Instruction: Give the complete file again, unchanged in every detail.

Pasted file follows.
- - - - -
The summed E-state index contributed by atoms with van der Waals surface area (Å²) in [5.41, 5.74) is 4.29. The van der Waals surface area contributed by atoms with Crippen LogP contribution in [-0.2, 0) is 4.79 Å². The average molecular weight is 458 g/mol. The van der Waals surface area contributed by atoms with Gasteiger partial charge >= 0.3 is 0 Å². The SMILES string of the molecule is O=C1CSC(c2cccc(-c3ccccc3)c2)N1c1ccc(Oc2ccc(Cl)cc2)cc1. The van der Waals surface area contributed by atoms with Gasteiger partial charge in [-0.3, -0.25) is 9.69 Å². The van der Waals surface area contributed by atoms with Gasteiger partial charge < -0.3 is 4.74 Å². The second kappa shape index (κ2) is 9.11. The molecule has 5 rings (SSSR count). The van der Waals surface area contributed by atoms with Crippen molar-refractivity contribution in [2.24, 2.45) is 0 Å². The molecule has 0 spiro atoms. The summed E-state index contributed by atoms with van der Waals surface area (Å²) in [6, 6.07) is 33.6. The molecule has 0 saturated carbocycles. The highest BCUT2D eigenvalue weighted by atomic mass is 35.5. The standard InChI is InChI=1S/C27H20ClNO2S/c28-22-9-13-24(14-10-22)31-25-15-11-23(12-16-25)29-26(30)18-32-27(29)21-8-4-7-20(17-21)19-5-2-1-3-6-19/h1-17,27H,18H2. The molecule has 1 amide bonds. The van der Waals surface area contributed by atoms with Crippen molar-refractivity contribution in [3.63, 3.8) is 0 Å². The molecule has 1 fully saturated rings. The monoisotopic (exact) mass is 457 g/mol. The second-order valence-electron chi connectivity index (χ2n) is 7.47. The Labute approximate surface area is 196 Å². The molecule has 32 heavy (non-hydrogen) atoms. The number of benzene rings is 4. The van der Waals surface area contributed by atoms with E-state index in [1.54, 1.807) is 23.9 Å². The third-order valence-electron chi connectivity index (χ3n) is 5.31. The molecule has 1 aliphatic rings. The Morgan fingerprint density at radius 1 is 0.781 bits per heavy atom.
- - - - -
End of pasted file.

The summed E-state index contributed by atoms with van der Waals surface area (Å²) in [5.41, 5.74) is 4.29. The van der Waals surface area contributed by atoms with Crippen LogP contribution in [-0.2, 0) is 4.79 Å². The average molecular weight is 458 g/mol. The van der Waals surface area contributed by atoms with Gasteiger partial charge >= 0.3 is 0 Å². The SMILES string of the molecule is O=C1CSC(c2cccc(-c3ccccc3)c2)N1c1ccc(Oc2ccc(Cl)cc2)cc1. The van der Waals surface area contributed by atoms with Gasteiger partial charge in [-0.3, -0.25) is 9.69 Å². The van der Waals surface area contributed by atoms with Gasteiger partial charge < -0.3 is 4.74 Å². The second kappa shape index (κ2) is 9.11. The molecule has 5 rings (SSSR count). The van der Waals surface area contributed by atoms with Crippen molar-refractivity contribution in [2.24, 2.45) is 0 Å². The molecule has 0 spiro atoms. The summed E-state index contributed by atoms with van der Waals surface area (Å²) in [6, 6.07) is 33.6. The molecule has 0 saturated carbocycles. The highest BCUT2D eigenvalue weighted by atomic mass is 35.5. The standard InChI is InChI=1S/C27H20ClNO2S/c28-22-9-13-24(14-10-22)31-25-15-11-23(12-16-25)29-26(30)18-32-27(29)21-8-4-7-20(17-21)19-5-2-1-3-6-19/h1-17,27H,18H2. The molecule has 1 amide bonds. The van der Waals surface area contributed by atoms with Crippen molar-refractivity contribution in [3.63, 3.8) is 0 Å². The molecule has 1 fully saturated rings. The monoisotopic (exact) mass is 457 g/mol. The second-order valence-electron chi connectivity index (χ2n) is 7.47. The Labute approximate surface area is 196 Å². The molecule has 32 heavy (non-hydrogen) atoms. The number of benzene rings is 4. The van der Waals surface area contributed by atoms with E-state index in [1.54, 1.807) is 23.9 Å². The third-order valence-electron chi connectivity index (χ3n) is 5.31. The molecule has 1 aliphatic rings. The Morgan fingerprint density at radius 1 is 0.781 bits per heavy atom.